This case study describes the innovative mainstream approach used by SNV Mozambique to link the tourism There is a follow up case in 2009 entitled "The case of the Programmatic Approach in Tourism– Inhambane peninsula, Mozambique (“A Terra de Boa Gente (The land of good people) – PART II)"
Cashew continues to be a small but important cash income to small farm households that mainly produce subsistence crops (maize). The now revived local processing industry constitutes a significant source of employment and income, both for men and women, in rural areas. In this case, SNV has partnered with an organisation providing agricultural extension services (ADPP) and AMODER for microfinance. In addition, links are established with companies that out-source the processing of cashew. Although financial benefits at present are relatively small, farmers appreciate the fact that they are associated to a program to boost cashew development.
Following the analysis of the components in the value chain as well as production, harvesting, bulk, travel, processing, marketing and consumption, three key areas in the banana value chain needed to be solved: improvement of the quality of the produce, access to markets and access to financing. In this case of the banana producers of Manhiça in Mozambique, SNV is facilitating to solve these issues to 500 Manhiça small farmers, located 75 kilometres North of Maputo City, in the South of Mozambique. Producers were able to organise themselves in dynamic cooperatives, that are capable of guaranteeing volume and quality grades for differentiated markets. In addition, sales volumes increased through a project focussing on finance. The finance has helped to support the costs of transports, and technical supplies such as a small freezer, a small roof to a packing station, and fertilizers and pesticides.
How governance aspects influence production, processing and marketing. Can private sector benefit from improved governance in a value chain? This case shows that it certainly can, and moreover, that the strive for improved governance has concrete economic benefits in terms of increased income for poor people, in addition to changing the power relations in the chain.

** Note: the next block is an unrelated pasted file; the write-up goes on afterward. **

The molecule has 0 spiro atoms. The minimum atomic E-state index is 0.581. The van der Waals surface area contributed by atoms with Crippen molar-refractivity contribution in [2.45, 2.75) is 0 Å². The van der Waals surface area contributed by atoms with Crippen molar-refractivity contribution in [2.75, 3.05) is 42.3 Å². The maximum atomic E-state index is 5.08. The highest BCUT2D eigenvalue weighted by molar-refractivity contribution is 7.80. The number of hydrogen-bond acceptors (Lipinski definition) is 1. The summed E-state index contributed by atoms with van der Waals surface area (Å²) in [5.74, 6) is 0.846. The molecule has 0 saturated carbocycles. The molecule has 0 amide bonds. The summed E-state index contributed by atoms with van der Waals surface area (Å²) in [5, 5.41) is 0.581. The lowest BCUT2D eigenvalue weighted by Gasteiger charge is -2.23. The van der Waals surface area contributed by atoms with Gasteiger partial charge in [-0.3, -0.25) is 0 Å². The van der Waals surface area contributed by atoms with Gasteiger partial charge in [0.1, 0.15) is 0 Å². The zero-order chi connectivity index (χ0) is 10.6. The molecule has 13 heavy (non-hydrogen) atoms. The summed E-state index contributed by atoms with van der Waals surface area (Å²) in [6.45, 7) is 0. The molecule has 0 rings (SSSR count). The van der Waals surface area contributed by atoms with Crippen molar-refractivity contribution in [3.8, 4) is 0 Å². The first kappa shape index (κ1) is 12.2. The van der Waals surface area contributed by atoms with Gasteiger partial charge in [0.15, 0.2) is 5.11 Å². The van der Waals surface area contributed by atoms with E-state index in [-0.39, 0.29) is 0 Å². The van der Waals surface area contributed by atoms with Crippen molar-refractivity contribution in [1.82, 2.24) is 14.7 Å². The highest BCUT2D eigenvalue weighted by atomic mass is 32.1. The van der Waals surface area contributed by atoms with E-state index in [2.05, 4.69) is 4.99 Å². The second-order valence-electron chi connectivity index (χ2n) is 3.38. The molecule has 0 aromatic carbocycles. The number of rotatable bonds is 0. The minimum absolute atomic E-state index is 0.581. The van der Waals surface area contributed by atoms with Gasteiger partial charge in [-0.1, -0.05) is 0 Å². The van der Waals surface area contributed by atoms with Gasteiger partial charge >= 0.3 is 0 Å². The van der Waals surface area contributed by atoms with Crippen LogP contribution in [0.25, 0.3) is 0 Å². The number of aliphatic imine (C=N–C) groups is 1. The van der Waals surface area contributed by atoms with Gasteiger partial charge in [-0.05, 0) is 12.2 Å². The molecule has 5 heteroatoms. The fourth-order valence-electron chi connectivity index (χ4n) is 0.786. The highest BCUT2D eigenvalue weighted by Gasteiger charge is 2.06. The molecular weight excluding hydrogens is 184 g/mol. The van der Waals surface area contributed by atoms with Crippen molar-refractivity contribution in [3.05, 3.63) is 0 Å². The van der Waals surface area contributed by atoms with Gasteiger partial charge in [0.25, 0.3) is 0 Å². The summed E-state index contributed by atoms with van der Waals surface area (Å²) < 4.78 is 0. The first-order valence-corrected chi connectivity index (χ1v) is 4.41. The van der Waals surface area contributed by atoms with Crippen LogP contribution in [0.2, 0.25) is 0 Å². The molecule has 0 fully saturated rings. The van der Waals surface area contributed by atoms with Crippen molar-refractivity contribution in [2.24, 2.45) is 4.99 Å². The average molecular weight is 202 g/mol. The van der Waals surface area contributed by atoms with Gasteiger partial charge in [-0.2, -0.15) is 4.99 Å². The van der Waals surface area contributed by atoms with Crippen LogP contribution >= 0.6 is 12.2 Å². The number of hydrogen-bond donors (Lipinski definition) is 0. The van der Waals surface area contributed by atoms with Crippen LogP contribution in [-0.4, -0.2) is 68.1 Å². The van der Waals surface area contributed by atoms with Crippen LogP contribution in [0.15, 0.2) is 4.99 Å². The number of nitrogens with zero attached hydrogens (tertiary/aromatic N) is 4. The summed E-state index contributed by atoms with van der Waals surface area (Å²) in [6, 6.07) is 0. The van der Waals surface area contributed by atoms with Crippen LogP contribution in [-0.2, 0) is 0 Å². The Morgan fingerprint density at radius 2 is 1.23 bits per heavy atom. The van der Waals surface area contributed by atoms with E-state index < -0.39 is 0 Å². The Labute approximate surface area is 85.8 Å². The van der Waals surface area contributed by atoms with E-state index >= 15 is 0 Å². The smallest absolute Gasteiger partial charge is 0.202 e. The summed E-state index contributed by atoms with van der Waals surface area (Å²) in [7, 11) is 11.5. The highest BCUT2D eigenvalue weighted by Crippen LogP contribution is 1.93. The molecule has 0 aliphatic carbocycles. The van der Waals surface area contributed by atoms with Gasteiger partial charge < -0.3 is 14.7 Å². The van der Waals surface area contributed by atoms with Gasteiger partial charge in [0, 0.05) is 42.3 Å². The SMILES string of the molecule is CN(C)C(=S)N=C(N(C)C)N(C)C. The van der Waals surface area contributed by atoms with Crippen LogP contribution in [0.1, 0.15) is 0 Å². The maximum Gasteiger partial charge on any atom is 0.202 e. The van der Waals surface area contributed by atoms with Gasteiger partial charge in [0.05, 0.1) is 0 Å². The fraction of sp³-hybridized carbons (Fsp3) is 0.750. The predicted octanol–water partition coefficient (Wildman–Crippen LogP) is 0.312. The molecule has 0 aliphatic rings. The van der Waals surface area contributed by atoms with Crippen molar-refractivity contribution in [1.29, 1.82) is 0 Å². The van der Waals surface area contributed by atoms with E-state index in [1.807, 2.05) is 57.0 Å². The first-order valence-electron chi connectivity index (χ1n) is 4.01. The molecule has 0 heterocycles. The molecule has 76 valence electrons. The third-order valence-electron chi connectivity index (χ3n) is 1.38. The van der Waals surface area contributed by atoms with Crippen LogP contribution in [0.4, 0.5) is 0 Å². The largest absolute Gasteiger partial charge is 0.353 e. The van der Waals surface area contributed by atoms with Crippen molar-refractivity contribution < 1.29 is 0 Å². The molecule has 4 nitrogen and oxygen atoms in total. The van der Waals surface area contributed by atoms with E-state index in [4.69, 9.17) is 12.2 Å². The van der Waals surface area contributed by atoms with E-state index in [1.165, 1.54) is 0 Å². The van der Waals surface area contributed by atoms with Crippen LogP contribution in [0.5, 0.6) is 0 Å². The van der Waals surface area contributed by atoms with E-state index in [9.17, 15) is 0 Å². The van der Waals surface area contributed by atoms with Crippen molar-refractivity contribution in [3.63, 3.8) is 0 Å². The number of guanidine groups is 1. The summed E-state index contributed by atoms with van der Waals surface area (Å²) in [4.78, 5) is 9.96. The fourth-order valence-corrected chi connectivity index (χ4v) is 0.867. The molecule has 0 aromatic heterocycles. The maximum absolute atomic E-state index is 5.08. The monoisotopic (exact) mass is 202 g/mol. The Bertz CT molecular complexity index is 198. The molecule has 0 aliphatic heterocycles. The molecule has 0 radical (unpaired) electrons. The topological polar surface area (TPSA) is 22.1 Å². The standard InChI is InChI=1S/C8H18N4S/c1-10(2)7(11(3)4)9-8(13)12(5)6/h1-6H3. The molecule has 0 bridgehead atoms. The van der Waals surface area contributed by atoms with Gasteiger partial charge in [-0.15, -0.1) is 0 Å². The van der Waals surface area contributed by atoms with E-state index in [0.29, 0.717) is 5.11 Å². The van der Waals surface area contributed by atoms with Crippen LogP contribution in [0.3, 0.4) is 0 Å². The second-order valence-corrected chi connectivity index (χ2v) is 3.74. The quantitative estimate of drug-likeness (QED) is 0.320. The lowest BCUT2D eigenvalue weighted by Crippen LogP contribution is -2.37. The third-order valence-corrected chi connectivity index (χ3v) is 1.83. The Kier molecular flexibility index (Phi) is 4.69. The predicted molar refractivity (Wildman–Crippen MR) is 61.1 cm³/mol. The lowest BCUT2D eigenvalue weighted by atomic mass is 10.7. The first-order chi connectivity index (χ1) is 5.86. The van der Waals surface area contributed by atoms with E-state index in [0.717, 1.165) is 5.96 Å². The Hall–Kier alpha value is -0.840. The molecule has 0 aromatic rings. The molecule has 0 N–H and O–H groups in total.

Between July and December 2007, SNV Mozambique conducted a banana sub-sector study, showing several constraints such as low quality of bananas due to shortage of good quality inputs, tools, limited access to finance and inadequate know-how. On the other hand, it demonstrated great potential in impacting livelihoods of banana producing families. SNV’s approach focused initially on improving the marketing efficiency through establishing contacts between producers and wholesalers, aiming at a better understanding of market requirements and production potential. SNV also facilitated the increase in production by training producers and cooperatives.
Traditionally, farmers in Northern Mozambique are either subsistance farmers or agro-industrial estates. This case describes a group of emerging farmers, cultivating between five and 10 ha per family with cash crops. SNV acted as advisors to emerging sesame farmers, needing support to improve productivity, quality and linkages to the markets. The pilot phase shows to have a positive impact on income, transparency in negotiations with companies, gender, and food security.
Mozambique has fast forest areas and woodlans, where pesticides are rarely used, making this a country with potential to respond to a growing demand for organically produced honey. So far, however, lack of investment in building knowledge and producer organisations, low quality of produce and lack of access to markets meant that the opportunity to transform livelihoods through the honey trade was being missed. A Dutch entrepreneur, André Vonk, worked together with SNV to support the ‘Mozambique Honey Company’ to open up opportunities for small farmers. MHC is now a frontrunner in developing the local beekeeping sector.
This case study is a follow up to the case prepared in 2008 entitled “A Terra de Boa Gente” – The case of the Inhambane Tourism Integrated Development Approach, Mozambique. In 2008, when the case was written, the program was in its first phase of implementation. It described the approach, links and synergies between various actors for greater impact. Using the Value Chain Analysis and Development (VCA&D) tool along with the Baseline study carried out in 2007, this particular case study has looked into the key nodes in the Tourism value chain: accommodation, food & beverage and shopping and tried to analyse the pro poor elements in each, thus contributing to the over all objective of Pro- Poor Tourism (PPT). This particular case focuses on economic issues. Tourism related basic services issues are described in other case studies.